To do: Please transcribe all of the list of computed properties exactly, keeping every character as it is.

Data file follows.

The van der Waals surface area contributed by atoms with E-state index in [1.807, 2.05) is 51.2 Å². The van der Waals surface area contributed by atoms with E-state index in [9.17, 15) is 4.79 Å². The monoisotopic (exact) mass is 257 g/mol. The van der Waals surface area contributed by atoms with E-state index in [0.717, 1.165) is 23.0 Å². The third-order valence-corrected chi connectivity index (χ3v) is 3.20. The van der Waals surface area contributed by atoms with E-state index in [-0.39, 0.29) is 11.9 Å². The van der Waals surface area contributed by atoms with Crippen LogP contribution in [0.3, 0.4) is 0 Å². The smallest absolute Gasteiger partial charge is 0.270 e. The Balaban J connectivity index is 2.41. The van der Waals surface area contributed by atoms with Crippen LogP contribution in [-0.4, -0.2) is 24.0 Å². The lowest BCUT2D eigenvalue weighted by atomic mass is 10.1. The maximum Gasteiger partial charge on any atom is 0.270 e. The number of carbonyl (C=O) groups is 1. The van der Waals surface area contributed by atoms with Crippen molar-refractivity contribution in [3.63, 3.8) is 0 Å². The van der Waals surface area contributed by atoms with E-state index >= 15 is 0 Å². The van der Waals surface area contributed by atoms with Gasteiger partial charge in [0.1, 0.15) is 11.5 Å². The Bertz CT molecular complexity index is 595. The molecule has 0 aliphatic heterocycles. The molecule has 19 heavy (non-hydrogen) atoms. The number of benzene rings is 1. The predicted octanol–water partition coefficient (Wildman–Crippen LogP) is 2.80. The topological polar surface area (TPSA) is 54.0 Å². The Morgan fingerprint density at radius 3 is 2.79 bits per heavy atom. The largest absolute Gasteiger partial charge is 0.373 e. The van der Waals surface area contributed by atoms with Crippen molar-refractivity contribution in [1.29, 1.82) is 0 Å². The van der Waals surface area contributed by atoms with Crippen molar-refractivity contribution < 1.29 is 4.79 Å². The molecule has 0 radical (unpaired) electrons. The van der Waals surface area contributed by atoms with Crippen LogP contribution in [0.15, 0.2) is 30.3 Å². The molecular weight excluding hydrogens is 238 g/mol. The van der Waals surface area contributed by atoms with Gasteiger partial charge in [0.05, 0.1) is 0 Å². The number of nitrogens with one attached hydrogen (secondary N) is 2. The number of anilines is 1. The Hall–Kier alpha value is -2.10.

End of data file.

The van der Waals surface area contributed by atoms with E-state index in [1.807, 2.05) is 51.2 Å². The van der Waals surface area contributed by atoms with E-state index in [9.17, 15) is 4.79 Å². The monoisotopic (exact) mass is 257 g/mol. The van der Waals surface area contributed by atoms with E-state index in [0.717, 1.165) is 23.0 Å². The third-order valence-corrected chi connectivity index (χ3v) is 3.20. The van der Waals surface area contributed by atoms with E-state index in [-0.39, 0.29) is 11.9 Å². The van der Waals surface area contributed by atoms with Crippen LogP contribution in [0.3, 0.4) is 0 Å². The smallest absolute Gasteiger partial charge is 0.270 e. The Balaban J connectivity index is 2.41. The van der Waals surface area contributed by atoms with Crippen LogP contribution in [-0.4, -0.2) is 24.0 Å². The lowest BCUT2D eigenvalue weighted by atomic mass is 10.1. The maximum Gasteiger partial charge on any atom is 0.270 e. The number of carbonyl (C=O) groups is 1. The van der Waals surface area contributed by atoms with Crippen molar-refractivity contribution in [3.63, 3.8) is 0 Å². The van der Waals surface area contributed by atoms with E-state index >= 15 is 0 Å². The van der Waals surface area contributed by atoms with Gasteiger partial charge in [0.1, 0.15) is 11.5 Å². The Bertz CT molecular complexity index is 595. The molecule has 0 aliphatic heterocycles. The molecule has 19 heavy (non-hydrogen) atoms. The number of benzene rings is 1. The predicted octanol–water partition coefficient (Wildman–Crippen LogP) is 2.80. The topological polar surface area (TPSA) is 54.0 Å². The Morgan fingerprint density at radius 3 is 2.79 bits per heavy atom. The largest absolute Gasteiger partial charge is 0.373 e. The van der Waals surface area contributed by atoms with Crippen molar-refractivity contribution in [1.29, 1.82) is 0 Å². The van der Waals surface area contributed by atoms with Crippen molar-refractivity contribution < 1.29 is 4.79 Å². The molecule has 0 radical (unpaired) electrons. The van der Waals surface area contributed by atoms with Crippen LogP contribution in [0.15, 0.2) is 30.3 Å². The molecular weight excluding hydrogens is 238 g/mol. The van der Waals surface area contributed by atoms with Gasteiger partial charge in [0.05, 0.1) is 0 Å². The number of nitrogens with one attached hydrogen (secondary N) is 2. The number of anilines is 1. The Hall–Kier alpha value is -2.10.